Tuesday, April 09, 2013

Tuesday Tipday: How To Travel Alone

While I can admit that I don't exactly live for adventure, I have done some things in my day. Something I still count as a major accomplishment are the times, in 2005, that I braved my nerves, boarded airplanes and traveled to places I'd never before been...totally alone.

I didn't backpack through India, or do anything quite that impressive, but when it comes to doing new things we all have to start somewhere. Really, if someone as cynical, quiet and fear-filled as me can travel solo, so can you. If you've wanted to make a lone travel trek, but haven't been able to get up the nerve, here's what you need to know.

How To Travel Alone

1) Focus is helpful. My family took occasional vacations when I was a kid, but by the time I was 31, I still had a LONG list of places I wanted to see. When the whole world is an option (Or, really, the whole country. Traveling abroad cost more than I was willing to put on credit!), how do you narrow the possibilities down? I say, follow your hobbies. Something I'd always wanted to do was go to the Sundance Film Festival. So, my first solo trip was to Park City, Utah during the final weekend of the festival. Roger Ebert passed me on the street! I went to a party with Jennifer Jason Leigh!

If you enjoy yoga, find a retreat in a city you'd like to visit. Maybe you're a writer, if so, get thee to a conference. The best part about this method is that not only do you get to see new places, but you automatically surround yourself with people who share interests with you. And this makes some of the strangers in your midst EASIER TO TALK TO. Score!

2) Make yourself talk to strangers. I managed to socialize a bit at Sundance and during my trip to SXSW a couple of months later. But, mostly, I spent time exploring on my own because I'm good at being alone. I wanted to broaden my horizons, though. So, what did I do? I went to Las Vegas...and volunteered at the CineVegas Film Festival.

If there's a better way to connect with people who'll share your interests and force yourself to converse with them, I don't know what it is. During my seven-day-stay I got rides to and from my hotel from a former showgirl who'd become a real estate agent, went to a burlesque show with a director, his actor friend and another festival volunteer, and party hopped with yet another volunteer who hooked up with a now famous actor. I had an adventure! I'm sure it's possible to do that without hanging out with others, but it's probably not as much fun.

3) Be safe, not scared. I never would have had as much fun as I did had I not taken some chances. The key is simply to keep your wits about you, asses all situations/new people and don't be afraid to hurt someone's feelings if you believe you need to bail out. Some additional things to think about:

a) Keep your cell phone charged and handy. Maybe even put 911 on speed dial.
b) Ladies, if you need to carry a purse, make it one that closes fully and either fits snugly under your arm or allows you to carry it crossbody in front of you, so you always have an eye on it.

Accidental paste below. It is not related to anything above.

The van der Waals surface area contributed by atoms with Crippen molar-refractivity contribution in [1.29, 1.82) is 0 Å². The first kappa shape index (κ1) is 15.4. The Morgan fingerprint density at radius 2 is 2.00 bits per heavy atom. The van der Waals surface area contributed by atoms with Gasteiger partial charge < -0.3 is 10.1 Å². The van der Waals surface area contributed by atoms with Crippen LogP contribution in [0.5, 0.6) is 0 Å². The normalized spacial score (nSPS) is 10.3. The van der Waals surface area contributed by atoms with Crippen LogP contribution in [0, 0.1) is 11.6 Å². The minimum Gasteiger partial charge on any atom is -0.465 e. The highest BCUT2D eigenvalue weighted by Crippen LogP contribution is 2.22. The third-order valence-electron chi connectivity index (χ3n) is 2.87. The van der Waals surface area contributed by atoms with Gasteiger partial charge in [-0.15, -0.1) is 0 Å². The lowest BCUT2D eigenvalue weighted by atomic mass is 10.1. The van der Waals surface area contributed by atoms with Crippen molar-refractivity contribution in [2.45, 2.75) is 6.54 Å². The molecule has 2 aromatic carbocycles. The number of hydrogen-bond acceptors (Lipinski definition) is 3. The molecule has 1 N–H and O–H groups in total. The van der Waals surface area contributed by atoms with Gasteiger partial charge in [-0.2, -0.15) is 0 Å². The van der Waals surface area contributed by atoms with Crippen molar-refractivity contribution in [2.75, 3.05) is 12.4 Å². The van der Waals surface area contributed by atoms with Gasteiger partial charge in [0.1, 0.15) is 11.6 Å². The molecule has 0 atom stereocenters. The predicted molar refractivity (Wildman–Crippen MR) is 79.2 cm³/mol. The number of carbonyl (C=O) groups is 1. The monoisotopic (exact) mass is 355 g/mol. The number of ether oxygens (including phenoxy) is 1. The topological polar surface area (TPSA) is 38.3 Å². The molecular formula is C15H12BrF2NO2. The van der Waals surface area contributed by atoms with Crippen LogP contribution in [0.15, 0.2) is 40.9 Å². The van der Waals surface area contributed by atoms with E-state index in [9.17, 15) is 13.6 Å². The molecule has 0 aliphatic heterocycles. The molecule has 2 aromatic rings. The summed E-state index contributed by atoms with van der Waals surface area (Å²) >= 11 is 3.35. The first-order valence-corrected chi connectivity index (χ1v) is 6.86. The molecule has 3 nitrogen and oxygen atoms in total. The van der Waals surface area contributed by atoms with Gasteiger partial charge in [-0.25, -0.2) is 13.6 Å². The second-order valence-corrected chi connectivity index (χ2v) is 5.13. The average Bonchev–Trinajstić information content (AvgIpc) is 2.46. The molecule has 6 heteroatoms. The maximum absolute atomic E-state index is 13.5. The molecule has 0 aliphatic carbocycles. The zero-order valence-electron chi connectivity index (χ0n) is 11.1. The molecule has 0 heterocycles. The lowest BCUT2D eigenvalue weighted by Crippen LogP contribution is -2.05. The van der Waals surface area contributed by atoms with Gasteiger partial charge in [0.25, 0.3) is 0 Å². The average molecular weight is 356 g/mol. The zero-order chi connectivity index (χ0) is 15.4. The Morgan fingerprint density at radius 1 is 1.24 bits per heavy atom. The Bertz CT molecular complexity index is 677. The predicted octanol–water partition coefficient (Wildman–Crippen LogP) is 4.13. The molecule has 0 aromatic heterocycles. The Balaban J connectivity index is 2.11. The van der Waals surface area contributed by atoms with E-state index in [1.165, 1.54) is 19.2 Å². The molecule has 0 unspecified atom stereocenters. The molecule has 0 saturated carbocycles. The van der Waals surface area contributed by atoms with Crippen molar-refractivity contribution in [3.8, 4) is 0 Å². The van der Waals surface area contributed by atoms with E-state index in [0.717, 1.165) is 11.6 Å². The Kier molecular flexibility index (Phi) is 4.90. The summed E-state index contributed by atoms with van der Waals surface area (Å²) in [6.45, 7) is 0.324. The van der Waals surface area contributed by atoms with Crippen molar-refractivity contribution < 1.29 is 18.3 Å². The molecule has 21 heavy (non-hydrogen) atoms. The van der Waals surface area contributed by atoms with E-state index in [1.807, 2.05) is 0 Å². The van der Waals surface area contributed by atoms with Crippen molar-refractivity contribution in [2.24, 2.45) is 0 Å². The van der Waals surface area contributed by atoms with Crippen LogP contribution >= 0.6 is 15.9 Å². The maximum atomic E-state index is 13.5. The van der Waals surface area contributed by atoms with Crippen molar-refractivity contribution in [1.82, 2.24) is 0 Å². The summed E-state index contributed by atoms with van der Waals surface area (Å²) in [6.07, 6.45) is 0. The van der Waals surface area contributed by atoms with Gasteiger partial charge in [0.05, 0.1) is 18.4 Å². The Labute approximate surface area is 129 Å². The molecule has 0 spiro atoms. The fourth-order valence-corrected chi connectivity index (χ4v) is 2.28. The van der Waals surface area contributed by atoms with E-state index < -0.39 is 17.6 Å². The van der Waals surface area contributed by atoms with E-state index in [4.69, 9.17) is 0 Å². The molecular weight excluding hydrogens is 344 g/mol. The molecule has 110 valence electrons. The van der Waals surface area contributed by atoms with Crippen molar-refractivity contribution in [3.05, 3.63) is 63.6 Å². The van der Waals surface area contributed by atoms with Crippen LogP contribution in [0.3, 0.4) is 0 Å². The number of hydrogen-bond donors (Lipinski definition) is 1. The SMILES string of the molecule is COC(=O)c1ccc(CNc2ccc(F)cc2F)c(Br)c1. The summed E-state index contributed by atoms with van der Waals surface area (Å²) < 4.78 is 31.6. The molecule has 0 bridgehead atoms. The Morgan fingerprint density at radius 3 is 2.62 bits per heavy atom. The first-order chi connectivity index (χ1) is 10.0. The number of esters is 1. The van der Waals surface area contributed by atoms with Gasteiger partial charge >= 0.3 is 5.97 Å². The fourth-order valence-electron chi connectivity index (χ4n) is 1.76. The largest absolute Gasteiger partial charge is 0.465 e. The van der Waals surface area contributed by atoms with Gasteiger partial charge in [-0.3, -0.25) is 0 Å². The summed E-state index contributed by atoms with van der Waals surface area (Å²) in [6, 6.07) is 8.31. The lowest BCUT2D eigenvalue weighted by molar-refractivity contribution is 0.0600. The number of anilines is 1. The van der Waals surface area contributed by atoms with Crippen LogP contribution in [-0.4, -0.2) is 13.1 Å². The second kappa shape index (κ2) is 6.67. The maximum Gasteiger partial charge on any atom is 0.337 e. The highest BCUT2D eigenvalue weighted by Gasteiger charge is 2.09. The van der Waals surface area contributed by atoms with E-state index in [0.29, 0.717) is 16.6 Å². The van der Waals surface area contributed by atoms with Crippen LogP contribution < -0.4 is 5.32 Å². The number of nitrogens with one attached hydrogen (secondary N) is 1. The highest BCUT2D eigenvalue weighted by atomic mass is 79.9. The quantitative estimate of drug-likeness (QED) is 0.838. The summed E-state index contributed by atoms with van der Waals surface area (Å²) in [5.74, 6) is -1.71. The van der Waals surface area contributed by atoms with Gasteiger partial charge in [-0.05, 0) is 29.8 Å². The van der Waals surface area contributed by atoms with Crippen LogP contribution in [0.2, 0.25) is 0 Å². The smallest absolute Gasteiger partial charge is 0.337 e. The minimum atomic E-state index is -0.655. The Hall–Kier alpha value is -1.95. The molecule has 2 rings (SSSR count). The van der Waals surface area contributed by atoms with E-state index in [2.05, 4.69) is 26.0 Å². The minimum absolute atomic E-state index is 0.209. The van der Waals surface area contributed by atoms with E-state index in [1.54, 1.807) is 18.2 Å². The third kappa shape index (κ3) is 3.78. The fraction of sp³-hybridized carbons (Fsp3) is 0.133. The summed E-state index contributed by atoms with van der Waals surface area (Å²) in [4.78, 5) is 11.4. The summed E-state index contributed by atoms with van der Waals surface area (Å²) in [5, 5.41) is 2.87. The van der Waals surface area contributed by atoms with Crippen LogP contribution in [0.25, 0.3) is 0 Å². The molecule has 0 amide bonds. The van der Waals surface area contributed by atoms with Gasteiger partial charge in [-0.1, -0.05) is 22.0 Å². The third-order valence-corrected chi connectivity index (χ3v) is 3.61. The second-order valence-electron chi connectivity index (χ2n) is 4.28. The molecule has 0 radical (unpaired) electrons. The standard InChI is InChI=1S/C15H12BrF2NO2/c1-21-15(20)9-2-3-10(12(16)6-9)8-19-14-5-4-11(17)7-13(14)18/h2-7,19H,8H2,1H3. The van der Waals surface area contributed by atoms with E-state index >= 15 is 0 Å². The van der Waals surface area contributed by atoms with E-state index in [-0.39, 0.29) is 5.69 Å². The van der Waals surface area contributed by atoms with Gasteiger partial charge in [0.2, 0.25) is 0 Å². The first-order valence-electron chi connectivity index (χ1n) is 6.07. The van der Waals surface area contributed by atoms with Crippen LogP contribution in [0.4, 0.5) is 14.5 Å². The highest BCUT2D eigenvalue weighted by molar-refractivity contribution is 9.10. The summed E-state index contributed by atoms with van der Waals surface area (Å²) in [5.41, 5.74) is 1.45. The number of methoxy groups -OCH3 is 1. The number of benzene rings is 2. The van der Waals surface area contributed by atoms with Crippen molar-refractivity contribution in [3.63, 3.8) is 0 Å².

c) Consider a money belt. Withdraw the cash you'll need for the day and store it in a front pocket to eliminate the need to root around in your bag. Put your debit/credit card and a photocopy of your id in the money belt, and wear it under your clothes while you're out. This might be TMI, but I always put mine inside my pants and panties, that way if it comes unbuckled (never happened, by the way) it will stay snugly against my body and not fall out a pant leg.
d) Use common sense and trust your gut. No drinking more booze than you can handle or taking drinks from strangers who are not tending bar. Try not to walk around alone, at night in unpopulated areas. If you simple have to? Carry your keys/mace in your hand, ready to be used as a weapon if needed; walk speedily with your head up and with purpose. Folks will be less likely to mess with you if you look like you know where you're going and will take NO SHIT from random people.
e) Keep your car doors locked and don't roll non-driver windows down so much that someone could reach in and open a door on you.
f) Secure your hotel door. I braced mine with a chair, but that was before this or this.

That's it! Follow your passion to someplace cool, stay safe and have fun!

How have you traveled safely while alone?


Anonymous said...

I have always been able to move faster when I am traveling alone. Maybe I was a bit crazy when I was younger but I spent quite a bit of time on my bike when I was in the Marines, traveling up and down PCH in Cali. I was alone most of the time.

Susan Cooper said...

I am not a big fan of traveling alone. That said, I have done allot of it in my past business life. I agree with you about talking to the people around you. You can meet some amazing people by doing that. :-)

Citygirl said...

Jon: It's so true that you can roam around a lot faster on your own when traveling. And, the freedom to do whatever you want is especially nice.

Susan: It can definitely be more fun to travel with people most of the time, but I think going solo can be a great experience too. I think you end up learning more about yourself that way.


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